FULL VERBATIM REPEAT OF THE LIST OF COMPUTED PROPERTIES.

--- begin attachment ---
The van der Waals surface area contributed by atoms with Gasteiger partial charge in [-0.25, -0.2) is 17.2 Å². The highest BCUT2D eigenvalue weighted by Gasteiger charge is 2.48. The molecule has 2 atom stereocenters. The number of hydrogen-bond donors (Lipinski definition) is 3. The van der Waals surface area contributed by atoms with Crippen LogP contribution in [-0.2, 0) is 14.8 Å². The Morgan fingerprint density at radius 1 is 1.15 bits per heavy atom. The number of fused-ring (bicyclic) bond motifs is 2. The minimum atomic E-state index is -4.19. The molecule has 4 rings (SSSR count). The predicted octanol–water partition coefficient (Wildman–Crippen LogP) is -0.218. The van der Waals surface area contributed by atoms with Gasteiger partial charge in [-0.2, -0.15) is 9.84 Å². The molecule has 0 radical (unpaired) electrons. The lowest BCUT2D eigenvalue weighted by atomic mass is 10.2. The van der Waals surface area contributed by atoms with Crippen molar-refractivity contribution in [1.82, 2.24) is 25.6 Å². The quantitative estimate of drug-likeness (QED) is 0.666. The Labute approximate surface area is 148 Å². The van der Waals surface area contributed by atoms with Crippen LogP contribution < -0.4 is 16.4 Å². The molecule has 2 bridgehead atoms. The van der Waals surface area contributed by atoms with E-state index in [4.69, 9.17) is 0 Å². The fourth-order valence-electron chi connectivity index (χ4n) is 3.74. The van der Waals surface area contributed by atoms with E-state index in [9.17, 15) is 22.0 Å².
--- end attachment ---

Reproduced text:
The van der Waals surface area contributed by atoms with Gasteiger partial charge in [-0.25, -0.2) is 17.2 Å². The highest BCUT2D eigenvalue weighted by Gasteiger charge is 2.48. The molecule has 2 atom stereocenters. The number of hydrogen-bond donors (Lipinski definition) is 3. The van der Waals surface area contributed by atoms with Crippen LogP contribution in [-0.2, 0) is 14.8 Å². The Morgan fingerprint density at radius 1 is 1.15 bits per heavy atom. The number of fused-ring (bicyclic) bond motifs is 2. The minimum atomic E-state index is -4.19. The molecule has 4 rings (SSSR count). The predicted octanol–water partition coefficient (Wildman–Crippen LogP) is -0.218. The van der Waals surface area contributed by atoms with Gasteiger partial charge in [-0.2, -0.15) is 9.84 Å². The molecule has 0 radical (unpaired) electrons. The lowest BCUT2D eigenvalue weighted by atomic mass is 10.2. The van der Waals surface area contributed by atoms with Crippen molar-refractivity contribution in [1.82, 2.24) is 25.6 Å². The quantitative estimate of drug-likeness (QED) is 0.666. The Labute approximate surface area is 148 Å². The van der Waals surface area contributed by atoms with Crippen LogP contribution < -0.4 is 16.4 Å². The molecule has 2 bridgehead atoms. The van der Waals surface area contributed by atoms with E-state index in [4.69, 9.17) is 0 Å². The fourth-order valence-electron chi connectivity index (χ4n) is 3.74. The van der Waals surface area contributed by atoms with E-state index in [9.17, 15) is 22.0 Å².